The Indian Residential School Museum of Canada’s taking shape at the Rufus Prince Building in Portage, which was one of those schools.
It’s an initiative by Long Plain First Nation.
There are only two rooms with displays so far, but Executive Director Lorraine Daniels says more is coming, starting with a meeting October 16th and 17th, with the National Trust of Canada.
“As well as National Truth and Reconciliation, and also trying to bring the profile of the museum up,” she says. “So that we can have access to more funding. The other project that I’m working on is to have this whole area designated as a national historic site, and I’m working with Heritage Canada and Parks Canada.”
Daniels is a residential school survivor, and talks about how that impacts her work with the museum.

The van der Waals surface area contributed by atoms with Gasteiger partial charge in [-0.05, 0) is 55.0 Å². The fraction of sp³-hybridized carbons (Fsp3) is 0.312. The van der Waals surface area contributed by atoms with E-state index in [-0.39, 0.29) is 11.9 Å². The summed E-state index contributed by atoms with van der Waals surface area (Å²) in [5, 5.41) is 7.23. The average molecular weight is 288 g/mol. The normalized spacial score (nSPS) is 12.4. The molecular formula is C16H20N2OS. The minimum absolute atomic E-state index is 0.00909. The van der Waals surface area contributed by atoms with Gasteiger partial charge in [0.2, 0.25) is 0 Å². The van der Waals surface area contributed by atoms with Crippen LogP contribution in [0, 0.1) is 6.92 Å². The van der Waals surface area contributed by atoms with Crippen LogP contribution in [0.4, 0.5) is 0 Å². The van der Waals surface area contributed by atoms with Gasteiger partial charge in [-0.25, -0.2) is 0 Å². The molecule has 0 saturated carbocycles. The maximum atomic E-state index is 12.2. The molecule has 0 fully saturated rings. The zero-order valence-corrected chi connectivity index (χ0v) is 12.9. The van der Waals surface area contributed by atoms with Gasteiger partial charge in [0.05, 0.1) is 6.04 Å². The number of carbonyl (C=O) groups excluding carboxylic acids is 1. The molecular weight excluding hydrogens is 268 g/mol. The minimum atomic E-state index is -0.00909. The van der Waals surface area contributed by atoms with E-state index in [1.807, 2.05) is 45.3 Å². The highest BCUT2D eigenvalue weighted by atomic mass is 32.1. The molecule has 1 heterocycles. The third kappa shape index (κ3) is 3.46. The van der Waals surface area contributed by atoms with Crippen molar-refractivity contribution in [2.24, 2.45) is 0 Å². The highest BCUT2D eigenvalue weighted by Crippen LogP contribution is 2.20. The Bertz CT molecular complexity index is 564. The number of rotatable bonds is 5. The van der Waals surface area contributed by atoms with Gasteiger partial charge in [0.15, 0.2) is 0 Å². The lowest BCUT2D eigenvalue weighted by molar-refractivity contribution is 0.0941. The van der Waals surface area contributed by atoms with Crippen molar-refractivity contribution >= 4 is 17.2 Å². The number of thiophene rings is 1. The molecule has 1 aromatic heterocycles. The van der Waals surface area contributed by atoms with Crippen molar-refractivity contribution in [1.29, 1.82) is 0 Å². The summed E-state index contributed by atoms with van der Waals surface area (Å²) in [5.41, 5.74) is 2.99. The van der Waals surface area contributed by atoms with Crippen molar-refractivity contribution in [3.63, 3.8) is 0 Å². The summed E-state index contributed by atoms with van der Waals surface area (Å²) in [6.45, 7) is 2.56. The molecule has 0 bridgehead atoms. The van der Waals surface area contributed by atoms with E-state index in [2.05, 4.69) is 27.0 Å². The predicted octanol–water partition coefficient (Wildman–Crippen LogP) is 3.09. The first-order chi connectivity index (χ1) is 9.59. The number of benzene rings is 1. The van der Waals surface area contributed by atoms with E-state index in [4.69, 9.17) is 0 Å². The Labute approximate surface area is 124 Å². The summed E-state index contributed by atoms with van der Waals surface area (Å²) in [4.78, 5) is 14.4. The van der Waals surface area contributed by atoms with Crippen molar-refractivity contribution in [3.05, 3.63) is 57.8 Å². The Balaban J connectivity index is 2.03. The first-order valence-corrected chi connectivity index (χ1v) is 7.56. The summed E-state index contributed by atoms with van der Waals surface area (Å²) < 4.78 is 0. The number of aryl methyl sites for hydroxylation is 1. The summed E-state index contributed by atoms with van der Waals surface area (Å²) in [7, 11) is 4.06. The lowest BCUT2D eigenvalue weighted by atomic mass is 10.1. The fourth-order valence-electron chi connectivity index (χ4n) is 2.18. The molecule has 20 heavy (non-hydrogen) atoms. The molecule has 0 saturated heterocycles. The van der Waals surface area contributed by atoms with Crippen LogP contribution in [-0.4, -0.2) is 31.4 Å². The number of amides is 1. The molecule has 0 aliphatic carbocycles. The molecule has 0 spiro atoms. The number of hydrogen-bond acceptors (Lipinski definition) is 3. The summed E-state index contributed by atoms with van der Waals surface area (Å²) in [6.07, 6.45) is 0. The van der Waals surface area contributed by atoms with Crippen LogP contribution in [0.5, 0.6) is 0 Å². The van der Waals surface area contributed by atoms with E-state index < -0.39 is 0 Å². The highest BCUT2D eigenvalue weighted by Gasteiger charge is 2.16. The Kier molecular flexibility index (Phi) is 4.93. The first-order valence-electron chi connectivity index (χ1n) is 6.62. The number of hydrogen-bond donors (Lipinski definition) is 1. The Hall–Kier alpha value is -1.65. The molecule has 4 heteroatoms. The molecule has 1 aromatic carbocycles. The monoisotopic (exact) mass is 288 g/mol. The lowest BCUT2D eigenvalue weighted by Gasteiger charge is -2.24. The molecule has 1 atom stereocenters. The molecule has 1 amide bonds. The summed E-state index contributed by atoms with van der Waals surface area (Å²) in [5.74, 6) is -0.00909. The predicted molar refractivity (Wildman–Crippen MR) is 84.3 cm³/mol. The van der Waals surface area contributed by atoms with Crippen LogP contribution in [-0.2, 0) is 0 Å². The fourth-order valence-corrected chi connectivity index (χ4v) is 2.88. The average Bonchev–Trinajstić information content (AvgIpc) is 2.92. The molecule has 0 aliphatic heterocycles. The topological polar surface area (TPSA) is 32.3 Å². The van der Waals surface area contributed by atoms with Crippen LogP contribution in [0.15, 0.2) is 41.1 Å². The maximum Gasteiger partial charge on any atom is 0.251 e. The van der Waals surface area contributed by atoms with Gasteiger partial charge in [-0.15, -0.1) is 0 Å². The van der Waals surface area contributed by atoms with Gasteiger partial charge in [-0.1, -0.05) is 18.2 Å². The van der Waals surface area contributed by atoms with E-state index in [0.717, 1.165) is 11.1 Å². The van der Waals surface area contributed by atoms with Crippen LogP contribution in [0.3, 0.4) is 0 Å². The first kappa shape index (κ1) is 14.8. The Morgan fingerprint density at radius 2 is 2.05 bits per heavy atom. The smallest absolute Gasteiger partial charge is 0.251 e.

“When I see the blankets that represent the residential school survivors, and those that have never made it home, it’s very sensitive,” she says. “But I see the museum going further. We have more space that’ll be available for us January 1st, where can have our displays. And also we have a project coordinator that’s working on a project to interview survivors of the residential schools.”
Daniels feels it’s important for the museum to keep the legacy of residential schools going.
“The dark period of our lives,” she calls it. “And to bring an awareness to all of Canada the damage it did to generations of survivors. It’s also affected their families, and the communities as well, so I think we need the support of all of Canada to keep this museum running.”
-Article courtesy of Portage Online